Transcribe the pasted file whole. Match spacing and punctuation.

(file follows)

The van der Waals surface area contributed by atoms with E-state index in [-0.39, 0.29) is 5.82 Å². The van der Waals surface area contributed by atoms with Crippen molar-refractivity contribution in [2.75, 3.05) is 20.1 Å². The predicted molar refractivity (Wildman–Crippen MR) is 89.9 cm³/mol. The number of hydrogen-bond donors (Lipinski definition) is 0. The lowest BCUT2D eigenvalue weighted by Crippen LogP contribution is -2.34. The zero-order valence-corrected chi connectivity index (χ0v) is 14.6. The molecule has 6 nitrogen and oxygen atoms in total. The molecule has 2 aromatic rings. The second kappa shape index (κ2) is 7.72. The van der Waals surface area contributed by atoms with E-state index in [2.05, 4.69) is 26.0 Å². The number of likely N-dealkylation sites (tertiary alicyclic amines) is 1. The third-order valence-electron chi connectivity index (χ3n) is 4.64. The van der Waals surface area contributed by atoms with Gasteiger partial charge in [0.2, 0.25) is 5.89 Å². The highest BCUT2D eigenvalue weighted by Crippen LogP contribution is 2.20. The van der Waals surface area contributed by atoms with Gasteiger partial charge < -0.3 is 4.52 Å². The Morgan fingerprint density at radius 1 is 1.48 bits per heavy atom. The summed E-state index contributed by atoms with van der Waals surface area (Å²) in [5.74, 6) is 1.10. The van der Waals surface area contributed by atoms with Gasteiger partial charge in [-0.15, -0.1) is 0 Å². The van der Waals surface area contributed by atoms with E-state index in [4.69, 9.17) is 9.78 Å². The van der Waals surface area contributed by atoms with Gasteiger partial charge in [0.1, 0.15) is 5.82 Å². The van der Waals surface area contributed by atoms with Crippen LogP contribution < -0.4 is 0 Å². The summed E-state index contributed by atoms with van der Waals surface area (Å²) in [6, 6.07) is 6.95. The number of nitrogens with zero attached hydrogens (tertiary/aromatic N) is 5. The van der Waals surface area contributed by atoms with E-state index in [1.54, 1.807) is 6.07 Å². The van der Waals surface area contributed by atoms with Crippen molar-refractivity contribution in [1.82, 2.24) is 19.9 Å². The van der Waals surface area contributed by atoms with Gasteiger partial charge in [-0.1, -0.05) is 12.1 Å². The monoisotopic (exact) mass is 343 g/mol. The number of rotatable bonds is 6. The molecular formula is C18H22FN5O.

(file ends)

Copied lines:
The van der Waals surface area contributed by atoms with E-state index in [-0.39, 0.29) is 5.82 Å². The van der Waals surface area contributed by atoms with Crippen molar-refractivity contribution in [2.75, 3.05) is 20.1 Å². The predicted molar refractivity (Wildman–Crippen MR) is 89.9 cm³/mol. The number of hydrogen-bond donors (Lipinski definition) is 0. The lowest BCUT2D eigenvalue weighted by Crippen LogP contribution is -2.34. The zero-order valence-corrected chi connectivity index (χ0v) is 14.6. The molecule has 6 nitrogen and oxygen atoms in total. The molecule has 2 aromatic rings. The second kappa shape index (κ2) is 7.72. The van der Waals surface area contributed by atoms with E-state index in [2.05, 4.69) is 26.0 Å². The number of likely N-dealkylation sites (tertiary alicyclic amines) is 1. The third-order valence-electron chi connectivity index (χ3n) is 4.64. The van der Waals surface area contributed by atoms with Gasteiger partial charge in [0.2, 0.25) is 5.89 Å². The highest BCUT2D eigenvalue weighted by Crippen LogP contribution is 2.20. The van der Waals surface area contributed by atoms with Gasteiger partial charge < -0.3 is 4.52 Å². The Morgan fingerprint density at radius 1 is 1.48 bits per heavy atom. The summed E-state index contributed by atoms with van der Waals surface area (Å²) in [5.74, 6) is 1.10. The van der Waals surface area contributed by atoms with Gasteiger partial charge in [-0.15, -0.1) is 0 Å². The van der Waals surface area contributed by atoms with E-state index in [4.69, 9.17) is 9.78 Å². The van der Waals surface area contributed by atoms with Gasteiger partial charge in [0.1, 0.15) is 5.82 Å². The van der Waals surface area contributed by atoms with Crippen LogP contribution < -0.4 is 0 Å². The summed E-state index contributed by atoms with van der Waals surface area (Å²) in [6, 6.07) is 6.95. The number of nitrogens with zero attached hydrogens (tertiary/aromatic N) is 5. The van der Waals surface area contributed by atoms with E-state index in [1.54, 1.807) is 6.07 Å². The van der Waals surface area contributed by atoms with Crippen molar-refractivity contribution in [1.82, 2.24) is 19.9 Å². The van der Waals surface area contributed by atoms with Gasteiger partial charge in [-0.1, -0.05) is 12.1 Å². The monoisotopic (exact) mass is 343 g/mol. The number of rotatable bonds is 6. The molecular formula is C18H22FN5O.